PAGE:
Similarly, the part of our patch that does the selection and inversion of the output waveform is nearly exactly the same as the original Max patch, right down to the need to add one to the selector~/selector's input to make the selection.
However, there is one difference between the MSP and gen~ environments that we see here, and that we'll see again: the use of arguments. In MSP we can use an additional second argument to the selector~ object to set its initial state. In the gen~ world, we cannot specify the initial state for the selector operator because inlets are always signals, not messages (It doesn’t make sense to set an initial value, since it will be overridden as soon as audio is on!). Setting the value needs to be done using logic outside of the gen~ object (as we'll see in just a minute, arguments to multi-input operators will often change the number of inlets some gen~ operators have. Stay tuned....).
Let's look at the portion of the two patches that handle the waveform generation:
The part of our past that generates the waveforms looks a little different, but almost all of that difference has a simple explanation - In the MSP world, the triangle~ external takes the 0. - 1.0 input from a phasor~ object and outputs a triangle waveform, a positive, or a negative ramp waveform (depending on the arguments to the triangle~ object). However, in the gen~ world the triangle operator's output is in the range of 0 - 1.0. We can fix that in exactly the same way we set the output for the square wave in the MSP version of the patch - by multiplying the output waveform by two and subtracting one (By the way - since everything in the gen~ world is floating-point, you don't need to add the period as you do with Max. You can, but you don't need to.).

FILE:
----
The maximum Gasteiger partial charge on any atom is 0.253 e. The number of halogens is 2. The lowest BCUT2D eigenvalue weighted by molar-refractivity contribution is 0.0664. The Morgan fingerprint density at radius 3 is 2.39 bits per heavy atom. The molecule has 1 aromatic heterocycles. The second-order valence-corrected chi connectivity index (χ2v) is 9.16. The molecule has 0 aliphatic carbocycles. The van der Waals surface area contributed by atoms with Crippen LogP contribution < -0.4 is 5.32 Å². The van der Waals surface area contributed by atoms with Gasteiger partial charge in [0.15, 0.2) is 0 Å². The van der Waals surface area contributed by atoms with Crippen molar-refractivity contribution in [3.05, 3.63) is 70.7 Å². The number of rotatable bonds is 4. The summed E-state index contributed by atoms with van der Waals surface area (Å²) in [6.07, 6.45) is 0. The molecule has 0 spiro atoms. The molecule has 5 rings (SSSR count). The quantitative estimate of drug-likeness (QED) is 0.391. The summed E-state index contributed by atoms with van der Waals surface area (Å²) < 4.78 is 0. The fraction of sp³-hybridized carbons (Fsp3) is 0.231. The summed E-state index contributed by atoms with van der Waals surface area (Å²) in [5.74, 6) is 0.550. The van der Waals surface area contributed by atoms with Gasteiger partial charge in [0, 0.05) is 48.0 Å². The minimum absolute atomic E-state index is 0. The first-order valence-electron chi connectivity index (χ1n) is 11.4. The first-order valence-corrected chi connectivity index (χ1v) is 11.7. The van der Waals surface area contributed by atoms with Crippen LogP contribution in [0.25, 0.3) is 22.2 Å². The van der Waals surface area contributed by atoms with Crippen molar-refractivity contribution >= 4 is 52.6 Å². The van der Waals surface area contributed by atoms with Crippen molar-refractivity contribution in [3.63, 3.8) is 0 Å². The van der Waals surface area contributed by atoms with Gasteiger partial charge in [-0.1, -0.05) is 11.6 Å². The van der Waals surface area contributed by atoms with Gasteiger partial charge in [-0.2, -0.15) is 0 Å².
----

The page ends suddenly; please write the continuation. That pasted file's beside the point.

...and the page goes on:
Remember how we talked about arguments to operators behaving differently in the gen~ world than they do in Max? Here's another example: both the MSP and the gen versions of triangle~/triangle include arguments to specify the output, but adding those arguments to the triangle operator in gen~sets the value rather than specifying an initial value. You can tell that this is the case because the triangle operators have no second inlet, as would normally be the case. Note, too that the > operator used for generating square waves also doesn't include an argument - we do this in gen~ because we want to externally set a duty cycle.
Let's take a look at the parts of the waveform generating patch that are different from the original Mac subpatch.